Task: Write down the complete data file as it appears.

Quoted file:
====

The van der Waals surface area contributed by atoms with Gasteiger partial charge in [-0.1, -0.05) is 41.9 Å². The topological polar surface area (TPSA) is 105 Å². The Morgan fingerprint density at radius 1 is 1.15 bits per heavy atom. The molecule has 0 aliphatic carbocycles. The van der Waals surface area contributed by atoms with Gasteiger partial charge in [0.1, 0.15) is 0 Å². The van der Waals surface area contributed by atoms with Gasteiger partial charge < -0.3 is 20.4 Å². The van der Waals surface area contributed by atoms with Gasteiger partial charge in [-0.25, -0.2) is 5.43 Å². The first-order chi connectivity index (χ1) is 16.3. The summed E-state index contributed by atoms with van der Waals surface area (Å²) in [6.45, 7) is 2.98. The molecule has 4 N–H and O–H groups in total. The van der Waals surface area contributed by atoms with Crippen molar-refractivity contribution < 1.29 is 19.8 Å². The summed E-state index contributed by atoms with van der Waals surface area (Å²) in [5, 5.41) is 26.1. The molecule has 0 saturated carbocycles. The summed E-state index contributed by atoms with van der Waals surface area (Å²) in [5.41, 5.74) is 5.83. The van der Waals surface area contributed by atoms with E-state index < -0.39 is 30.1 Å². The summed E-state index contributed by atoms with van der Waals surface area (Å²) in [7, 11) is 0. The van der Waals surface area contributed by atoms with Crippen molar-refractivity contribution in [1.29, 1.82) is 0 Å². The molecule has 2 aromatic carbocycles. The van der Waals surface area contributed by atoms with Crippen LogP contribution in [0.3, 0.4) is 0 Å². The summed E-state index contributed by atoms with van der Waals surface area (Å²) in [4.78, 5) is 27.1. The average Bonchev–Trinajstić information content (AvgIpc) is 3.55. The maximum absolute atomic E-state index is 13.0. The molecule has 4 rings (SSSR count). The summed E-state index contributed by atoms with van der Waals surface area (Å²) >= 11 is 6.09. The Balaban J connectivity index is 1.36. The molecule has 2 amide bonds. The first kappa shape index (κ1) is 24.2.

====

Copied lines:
The van der Waals surface area contributed by atoms with Gasteiger partial charge in [-0.1, -0.05) is 41.9 Å². The topological polar surface area (TPSA) is 105 Å². The Morgan fingerprint density at radius 1 is 1.15 bits per heavy atom. The molecule has 0 aliphatic carbocycles. The van der Waals surface area contributed by atoms with Gasteiger partial charge in [0.1, 0.15) is 0 Å². The van der Waals surface area contributed by atoms with Gasteiger partial charge < -0.3 is 20.4 Å². The van der Waals surface area contributed by atoms with Gasteiger partial charge in [-0.25, -0.2) is 5.43 Å². The first-order chi connectivity index (χ1) is 16.3. The summed E-state index contributed by atoms with van der Waals surface area (Å²) in [6.45, 7) is 2.98. The molecule has 4 N–H and O–H groups in total. The van der Waals surface area contributed by atoms with Crippen molar-refractivity contribution < 1.29 is 19.8 Å². The summed E-state index contributed by atoms with van der Waals surface area (Å²) in [5, 5.41) is 26.1. The molecule has 0 saturated carbocycles. The summed E-state index contributed by atoms with van der Waals surface area (Å²) in [5.41, 5.74) is 5.83. The van der Waals surface area contributed by atoms with E-state index < -0.39 is 30.1 Å². The summed E-state index contributed by atoms with van der Waals surface area (Å²) in [7, 11) is 0. The van der Waals surface area contributed by atoms with Crippen molar-refractivity contribution in [1.29, 1.82) is 0 Å². The molecule has 2 aromatic carbocycles. The van der Waals surface area contributed by atoms with Crippen LogP contribution in [0.3, 0.4) is 0 Å². The summed E-state index contributed by atoms with van der Waals surface area (Å²) in [4.78, 5) is 27.1. The average Bonchev–Trinajstić information content (AvgIpc) is 3.55. The maximum absolute atomic E-state index is 13.0. The molecule has 4 rings (SSSR count). The summed E-state index contributed by atoms with van der Waals surface area (Å²) >= 11 is 6.09. The Balaban J connectivity index is 1.36. The molecule has 2 amide bonds. The first kappa shape index (κ1) is 24.2.